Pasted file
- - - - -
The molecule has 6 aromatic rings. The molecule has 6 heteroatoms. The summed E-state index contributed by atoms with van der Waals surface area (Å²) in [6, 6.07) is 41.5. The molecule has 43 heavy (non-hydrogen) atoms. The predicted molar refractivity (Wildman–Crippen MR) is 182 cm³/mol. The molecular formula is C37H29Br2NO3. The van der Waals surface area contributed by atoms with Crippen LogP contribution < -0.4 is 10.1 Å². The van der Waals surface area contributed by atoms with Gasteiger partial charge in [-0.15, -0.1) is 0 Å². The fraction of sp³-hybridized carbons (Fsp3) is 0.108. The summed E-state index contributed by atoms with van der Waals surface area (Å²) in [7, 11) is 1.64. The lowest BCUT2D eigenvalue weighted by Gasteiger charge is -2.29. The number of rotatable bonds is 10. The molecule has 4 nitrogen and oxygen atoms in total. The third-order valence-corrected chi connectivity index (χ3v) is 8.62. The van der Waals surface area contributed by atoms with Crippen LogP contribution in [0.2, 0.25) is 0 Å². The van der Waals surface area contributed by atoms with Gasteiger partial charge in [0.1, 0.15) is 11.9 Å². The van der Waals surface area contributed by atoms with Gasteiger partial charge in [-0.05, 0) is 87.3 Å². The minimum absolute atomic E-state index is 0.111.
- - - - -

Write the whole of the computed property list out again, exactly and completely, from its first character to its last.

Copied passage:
The molecule has 6 aromatic rings. The molecule has 6 heteroatoms. The summed E-state index contributed by atoms with van der Waals surface area (Å²) in [6, 6.07) is 41.5. The molecule has 43 heavy (non-hydrogen) atoms. The predicted molar refractivity (Wildman–Crippen MR) is 182 cm³/mol. The molecular formula is C37H29Br2NO3. The van der Waals surface area contributed by atoms with Crippen LogP contribution < -0.4 is 10.1 Å². The van der Waals surface area contributed by atoms with Gasteiger partial charge in [-0.15, -0.1) is 0 Å². The fraction of sp³-hybridized carbons (Fsp3) is 0.108. The summed E-state index contributed by atoms with van der Waals surface area (Å²) in [7, 11) is 1.64. The lowest BCUT2D eigenvalue weighted by Gasteiger charge is -2.29. The number of rotatable bonds is 10. The molecule has 4 nitrogen and oxygen atoms in total. The third-order valence-corrected chi connectivity index (χ3v) is 8.62. The van der Waals surface area contributed by atoms with Crippen LogP contribution in [0.2, 0.25) is 0 Å². The van der Waals surface area contributed by atoms with Gasteiger partial charge in [0.1, 0.15) is 11.9 Å². The van der Waals surface area contributed by atoms with Gasteiger partial charge in [-0.05, 0) is 87.3 Å². The minimum absolute atomic E-state index is 0.111.